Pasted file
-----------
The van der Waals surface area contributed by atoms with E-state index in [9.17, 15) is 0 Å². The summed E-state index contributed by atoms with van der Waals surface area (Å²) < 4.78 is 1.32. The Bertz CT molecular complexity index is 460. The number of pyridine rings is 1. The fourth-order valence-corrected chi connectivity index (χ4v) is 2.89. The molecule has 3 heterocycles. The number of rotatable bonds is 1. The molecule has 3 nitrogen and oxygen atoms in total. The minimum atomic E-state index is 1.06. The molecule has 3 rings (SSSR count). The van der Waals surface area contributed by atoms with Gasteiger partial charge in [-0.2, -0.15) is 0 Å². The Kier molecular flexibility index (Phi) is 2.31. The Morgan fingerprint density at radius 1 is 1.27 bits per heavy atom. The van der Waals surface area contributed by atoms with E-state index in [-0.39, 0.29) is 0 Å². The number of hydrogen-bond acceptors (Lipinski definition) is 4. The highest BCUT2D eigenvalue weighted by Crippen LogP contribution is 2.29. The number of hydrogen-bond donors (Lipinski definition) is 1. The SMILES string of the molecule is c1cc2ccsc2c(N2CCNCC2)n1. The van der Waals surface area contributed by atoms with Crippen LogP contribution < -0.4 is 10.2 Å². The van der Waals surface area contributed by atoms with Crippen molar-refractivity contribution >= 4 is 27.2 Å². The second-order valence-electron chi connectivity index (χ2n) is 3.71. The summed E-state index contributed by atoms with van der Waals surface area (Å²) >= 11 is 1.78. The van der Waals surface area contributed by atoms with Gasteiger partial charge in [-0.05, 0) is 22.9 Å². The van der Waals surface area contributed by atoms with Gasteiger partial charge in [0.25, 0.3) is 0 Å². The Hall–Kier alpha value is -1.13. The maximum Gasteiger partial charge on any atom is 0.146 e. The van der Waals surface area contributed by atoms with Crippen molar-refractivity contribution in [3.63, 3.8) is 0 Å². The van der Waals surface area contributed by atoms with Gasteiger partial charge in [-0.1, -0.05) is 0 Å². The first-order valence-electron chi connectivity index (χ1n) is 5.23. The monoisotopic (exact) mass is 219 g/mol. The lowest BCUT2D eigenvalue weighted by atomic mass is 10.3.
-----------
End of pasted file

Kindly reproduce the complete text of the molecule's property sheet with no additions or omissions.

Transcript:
The van der Waals surface area contributed by atoms with E-state index in [9.17, 15) is 0 Å². The summed E-state index contributed by atoms with van der Waals surface area (Å²) < 4.78 is 1.32. The Bertz CT molecular complexity index is 460. The number of pyridine rings is 1. The fourth-order valence-corrected chi connectivity index (χ4v) is 2.89. The molecule has 3 heterocycles. The number of rotatable bonds is 1. The molecule has 3 nitrogen and oxygen atoms in total. The minimum atomic E-state index is 1.06. The molecule has 3 rings (SSSR count). The van der Waals surface area contributed by atoms with Gasteiger partial charge in [-0.2, -0.15) is 0 Å². The Kier molecular flexibility index (Phi) is 2.31. The Morgan fingerprint density at radius 1 is 1.27 bits per heavy atom. The van der Waals surface area contributed by atoms with E-state index in [-0.39, 0.29) is 0 Å². The number of hydrogen-bond acceptors (Lipinski definition) is 4. The highest BCUT2D eigenvalue weighted by Crippen LogP contribution is 2.29. The number of hydrogen-bond donors (Lipinski definition) is 1. The SMILES string of the molecule is c1cc2ccsc2c(N2CCNCC2)n1. The van der Waals surface area contributed by atoms with Crippen LogP contribution < -0.4 is 10.2 Å². The van der Waals surface area contributed by atoms with Crippen molar-refractivity contribution >= 4 is 27.2 Å². The second-order valence-electron chi connectivity index (χ2n) is 3.71. The summed E-state index contributed by atoms with van der Waals surface area (Å²) >= 11 is 1.78. The van der Waals surface area contributed by atoms with Gasteiger partial charge in [-0.05, 0) is 22.9 Å². The van der Waals surface area contributed by atoms with Gasteiger partial charge in [0.25, 0.3) is 0 Å². The Hall–Kier alpha value is -1.13. The maximum Gasteiger partial charge on any atom is 0.146 e. The van der Waals surface area contributed by atoms with Crippen molar-refractivity contribution in [3.63, 3.8) is 0 Å². The van der Waals surface area contributed by atoms with Gasteiger partial charge in [-0.1, -0.05) is 0 Å². The first-order valence-electron chi connectivity index (χ1n) is 5.23. The monoisotopic (exact) mass is 219 g/mol. The lowest BCUT2D eigenvalue weighted by atomic mass is 10.3.